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Educational software is a term used for any computer software which is made for an educational purpose. It encompasses different ranges from language learning software to classroom management software to reference software. The purpose of all this software is to make some part of education more effective and efficient.
The use of computer hardware and software in education and training dates to the early 1940s, when American researchers developed flight simulators which used analog computers to generate simulated onboard instrument data. One such system was the type19 synthetic radar trainer, built in 1943. From these early attempts in the WWII era through the mid-1970s, educational software was directly tied to the hardware, on which it ran. Pioneering educational computer systems in this era included the PLATO system (1960), developed at the University of Illinois, and TICCIT (1969). In 1963, IBM had established a partnership with Stanford University's Institute for Mathematical Studies in the Social Sciences (IMSSS), directed by Patrick Suppes, to develop the first comprehensive CAI elementary school curriculum which was implemented on a large scale in schools in both California and Mississippi. In 1967 Computer Curriculum Corporation (CCC, now Pearson Education Technologies) was formed to market to schools the materials developed through the IBM partnership. Early terminals that ran educational systems cost over $10,000, putting them out of reach of most institutions. Some programming languages from this period, p3), and LOGO (1967) can also be considered educational, as they were specifically targeted to students and novice computer users. The PLATO IV system, released in 1972, supported many features which later became standard in educational software running on home computers. Its features included bitmap graphics, primitive sound generation, and support for non-keyboard input devices, including the touchscreen.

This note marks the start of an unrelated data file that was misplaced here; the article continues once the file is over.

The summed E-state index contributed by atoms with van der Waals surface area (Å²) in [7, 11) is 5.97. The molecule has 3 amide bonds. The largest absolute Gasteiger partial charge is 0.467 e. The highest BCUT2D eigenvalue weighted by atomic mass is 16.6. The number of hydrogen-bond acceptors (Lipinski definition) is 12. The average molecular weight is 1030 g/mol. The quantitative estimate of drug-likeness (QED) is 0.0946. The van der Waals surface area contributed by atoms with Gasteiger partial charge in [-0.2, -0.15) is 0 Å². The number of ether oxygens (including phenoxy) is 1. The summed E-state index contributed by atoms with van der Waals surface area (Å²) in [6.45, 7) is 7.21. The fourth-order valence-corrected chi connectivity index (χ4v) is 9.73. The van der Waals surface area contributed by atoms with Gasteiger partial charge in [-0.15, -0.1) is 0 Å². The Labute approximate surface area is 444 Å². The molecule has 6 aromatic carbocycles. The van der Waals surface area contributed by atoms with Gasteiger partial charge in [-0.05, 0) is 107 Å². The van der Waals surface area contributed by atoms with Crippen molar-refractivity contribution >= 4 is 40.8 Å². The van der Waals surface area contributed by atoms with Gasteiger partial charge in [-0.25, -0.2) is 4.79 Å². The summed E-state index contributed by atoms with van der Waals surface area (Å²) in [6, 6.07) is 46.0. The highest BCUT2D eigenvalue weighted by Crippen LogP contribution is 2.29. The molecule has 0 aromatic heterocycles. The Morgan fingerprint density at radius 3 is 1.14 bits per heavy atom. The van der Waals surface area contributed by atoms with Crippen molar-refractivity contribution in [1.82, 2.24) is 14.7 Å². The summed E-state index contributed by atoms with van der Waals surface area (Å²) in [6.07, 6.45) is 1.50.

The arrival of the personal computer, with the Altair 8800 in 1975, changed the field of software in general, with specific implications for educational software. Whereas users prior to 1975 were dependent upon university or government owned mainframe computers with timesharing, users after this shift could create and use software for computers in homes and schools, computers available for less than $2000. By the early 1980s, the availability of personal computers including the Apple II (1977), Commodore PET (1977), Commodore VIC-20 (1980), and Commodore 64 (1982) allowed for the creation of companies and nonprofits which specialized in educational software. Brøderbund and The Learning Company are key companies from this period, and MECC, the Minnesota Educational Computing Consortium, a key non-profit software developer. These and other companies designed a range of titles for personal computers, with the bulk of the software initially developed for the Apple II.
"Courseware" is a term that combines the words 'course' with 'software'. It was originally used to describe additional educational material intended as kits for teachers or trainers or as tutorials for students, usually packaged for use with a computer. The term's meaning and usage has expanded and can refer to the entire course and any additional material when used in reference an online or 'computer formatted' classroom. Many companies are using the term to describe the entire "package" consisting of one 'class' or 'course' bundled together with the various lessons, tests, and other material needed. The courseware itself can be in different formats: some are only available online, such as Web pages, while others can be downloaded as PDF files or other types of document. Many forms of educational technology are now covered by the term courseware. Most leading educational companies solicit or include courseware with their training packages.